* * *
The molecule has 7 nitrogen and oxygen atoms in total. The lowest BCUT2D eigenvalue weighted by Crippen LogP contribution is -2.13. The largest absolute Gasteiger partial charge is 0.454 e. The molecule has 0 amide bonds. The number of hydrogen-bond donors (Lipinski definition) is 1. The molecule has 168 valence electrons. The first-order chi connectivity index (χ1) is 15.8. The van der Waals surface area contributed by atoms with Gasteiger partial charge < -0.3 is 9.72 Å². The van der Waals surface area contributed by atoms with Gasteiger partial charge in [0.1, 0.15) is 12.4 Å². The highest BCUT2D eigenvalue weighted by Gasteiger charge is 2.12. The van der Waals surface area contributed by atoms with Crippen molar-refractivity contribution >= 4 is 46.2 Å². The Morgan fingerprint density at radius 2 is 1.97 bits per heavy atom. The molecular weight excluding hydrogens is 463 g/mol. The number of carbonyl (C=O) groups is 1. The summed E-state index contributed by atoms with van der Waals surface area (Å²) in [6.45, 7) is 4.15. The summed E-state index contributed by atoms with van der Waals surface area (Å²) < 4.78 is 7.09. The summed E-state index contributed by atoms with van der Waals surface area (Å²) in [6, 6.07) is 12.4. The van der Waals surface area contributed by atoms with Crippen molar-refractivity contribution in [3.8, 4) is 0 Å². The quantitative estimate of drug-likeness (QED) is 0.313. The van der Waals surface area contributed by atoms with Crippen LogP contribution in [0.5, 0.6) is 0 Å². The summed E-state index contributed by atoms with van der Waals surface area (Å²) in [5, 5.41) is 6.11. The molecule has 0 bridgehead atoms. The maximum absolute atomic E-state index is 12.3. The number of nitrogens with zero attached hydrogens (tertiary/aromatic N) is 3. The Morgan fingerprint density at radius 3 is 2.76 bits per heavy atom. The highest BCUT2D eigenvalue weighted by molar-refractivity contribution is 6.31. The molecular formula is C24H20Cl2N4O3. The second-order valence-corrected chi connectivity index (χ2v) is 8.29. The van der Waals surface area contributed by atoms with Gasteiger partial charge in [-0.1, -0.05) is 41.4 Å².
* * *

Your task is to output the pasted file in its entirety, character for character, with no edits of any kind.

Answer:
The molecule has 7 nitrogen and oxygen atoms in total. The lowest BCUT2D eigenvalue weighted by Crippen LogP contribution is -2.13. The largest absolute Gasteiger partial charge is 0.454 e. The molecule has 0 amide bonds. The number of hydrogen-bond donors (Lipinski definition) is 1. The molecule has 168 valence electrons. The first-order chi connectivity index (χ1) is 15.8. The van der Waals surface area contributed by atoms with Gasteiger partial charge < -0.3 is 9.72 Å². The van der Waals surface area contributed by atoms with Gasteiger partial charge in [0.1, 0.15) is 12.4 Å². The highest BCUT2D eigenvalue weighted by Gasteiger charge is 2.12. The van der Waals surface area contributed by atoms with Crippen molar-refractivity contribution >= 4 is 46.2 Å². The Morgan fingerprint density at radius 2 is 1.97 bits per heavy atom. The molecular weight excluding hydrogens is 463 g/mol. The number of carbonyl (C=O) groups is 1. The summed E-state index contributed by atoms with van der Waals surface area (Å²) in [6.45, 7) is 4.15. The summed E-state index contributed by atoms with van der Waals surface area (Å²) < 4.78 is 7.09. The summed E-state index contributed by atoms with van der Waals surface area (Å²) in [6, 6.07) is 12.4. The van der Waals surface area contributed by atoms with Crippen molar-refractivity contribution in [3.8, 4) is 0 Å². The quantitative estimate of drug-likeness (QED) is 0.313. The van der Waals surface area contributed by atoms with Crippen LogP contribution in [0.5, 0.6) is 0 Å². The summed E-state index contributed by atoms with van der Waals surface area (Å²) in [5, 5.41) is 6.11. The molecule has 0 bridgehead atoms. The maximum absolute atomic E-state index is 12.3. The number of nitrogens with zero attached hydrogens (tertiary/aromatic N) is 3. The Morgan fingerprint density at radius 3 is 2.76 bits per heavy atom. The highest BCUT2D eigenvalue weighted by molar-refractivity contribution is 6.31. The molecular formula is C24H20Cl2N4O3. The second-order valence-corrected chi connectivity index (χ2v) is 8.29. The van der Waals surface area contributed by atoms with Gasteiger partial charge in [-0.1, -0.05) is 41.4 Å².